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<p><b>Abstract</b>—Many contemporary multiple issue processors employ out-of-order scheduling hardware in the processor pipeline. Such scheduling hardware can yield good performance without relying on compile-time scheduling. The hardware can also schedule around unexpected run-time occurrences such as cache misses. As issue widths increase, however, the complexity of such scheduling hardware increases considerably and can have an impact on the cycle time of the processor. This paper presents the design of a multiple issue processor that uses an alternative approach called miss path scheduling or MPS. Scheduling hardware is removed from the processor pipeline altogether and placed on the path between the instruction cache and the next level of memory. Scheduling is performed at cache miss time as instructions are received from memory. Scheduled blocks of instructions are issued to an aggressively clocked in-order execution core. Details of a hardware scheduler that can perform speculation are outlined and shown to be feasible. Performance results from simulations are presented that highlight the effectiveness of an MPS design.</p>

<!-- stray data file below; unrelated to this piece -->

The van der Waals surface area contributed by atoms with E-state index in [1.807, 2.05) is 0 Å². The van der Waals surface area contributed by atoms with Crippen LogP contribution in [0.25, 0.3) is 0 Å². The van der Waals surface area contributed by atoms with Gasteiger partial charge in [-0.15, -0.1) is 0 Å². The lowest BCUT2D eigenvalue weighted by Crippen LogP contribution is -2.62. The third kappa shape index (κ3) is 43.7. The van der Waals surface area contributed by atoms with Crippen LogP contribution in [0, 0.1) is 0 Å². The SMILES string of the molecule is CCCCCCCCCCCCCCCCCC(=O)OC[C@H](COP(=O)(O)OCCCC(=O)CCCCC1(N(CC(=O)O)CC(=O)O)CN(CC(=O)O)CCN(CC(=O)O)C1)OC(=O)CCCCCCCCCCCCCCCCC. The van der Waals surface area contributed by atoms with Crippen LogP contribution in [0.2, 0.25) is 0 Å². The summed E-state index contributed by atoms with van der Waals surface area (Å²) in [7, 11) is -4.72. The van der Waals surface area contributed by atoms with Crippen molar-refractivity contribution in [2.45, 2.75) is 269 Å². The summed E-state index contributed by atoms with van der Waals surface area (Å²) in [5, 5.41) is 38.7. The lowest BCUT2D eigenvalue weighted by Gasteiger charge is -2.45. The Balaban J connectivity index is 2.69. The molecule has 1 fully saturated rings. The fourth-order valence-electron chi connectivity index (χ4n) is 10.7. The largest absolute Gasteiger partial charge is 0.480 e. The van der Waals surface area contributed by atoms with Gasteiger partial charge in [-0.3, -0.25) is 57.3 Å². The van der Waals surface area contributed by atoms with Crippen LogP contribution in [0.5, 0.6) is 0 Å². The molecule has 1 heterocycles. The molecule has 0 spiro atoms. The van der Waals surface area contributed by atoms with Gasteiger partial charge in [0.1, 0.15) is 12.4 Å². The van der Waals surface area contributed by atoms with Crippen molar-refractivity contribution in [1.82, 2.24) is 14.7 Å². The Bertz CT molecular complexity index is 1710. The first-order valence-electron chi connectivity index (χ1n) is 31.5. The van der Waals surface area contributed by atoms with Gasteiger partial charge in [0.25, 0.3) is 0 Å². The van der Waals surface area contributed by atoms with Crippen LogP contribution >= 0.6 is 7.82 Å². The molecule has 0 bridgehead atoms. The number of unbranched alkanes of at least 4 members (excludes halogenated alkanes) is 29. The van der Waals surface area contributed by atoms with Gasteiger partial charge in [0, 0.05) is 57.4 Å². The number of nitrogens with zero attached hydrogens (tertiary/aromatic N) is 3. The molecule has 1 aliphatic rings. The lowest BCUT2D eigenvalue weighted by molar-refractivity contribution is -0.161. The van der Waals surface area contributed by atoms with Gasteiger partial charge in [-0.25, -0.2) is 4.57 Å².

Multiple instruction issue, miss path scheduling, instruction level parallelism, schedule cache.

S. W. Sathaye, S. Banerjia, K. N. Menezes and T. M. Conte, "MPS: Miss-Path Scheduling for Multiple-Issue Processors," in IEEE Transactions on Computers, vol. 47, no. , pp. 1382-1397, 1998.
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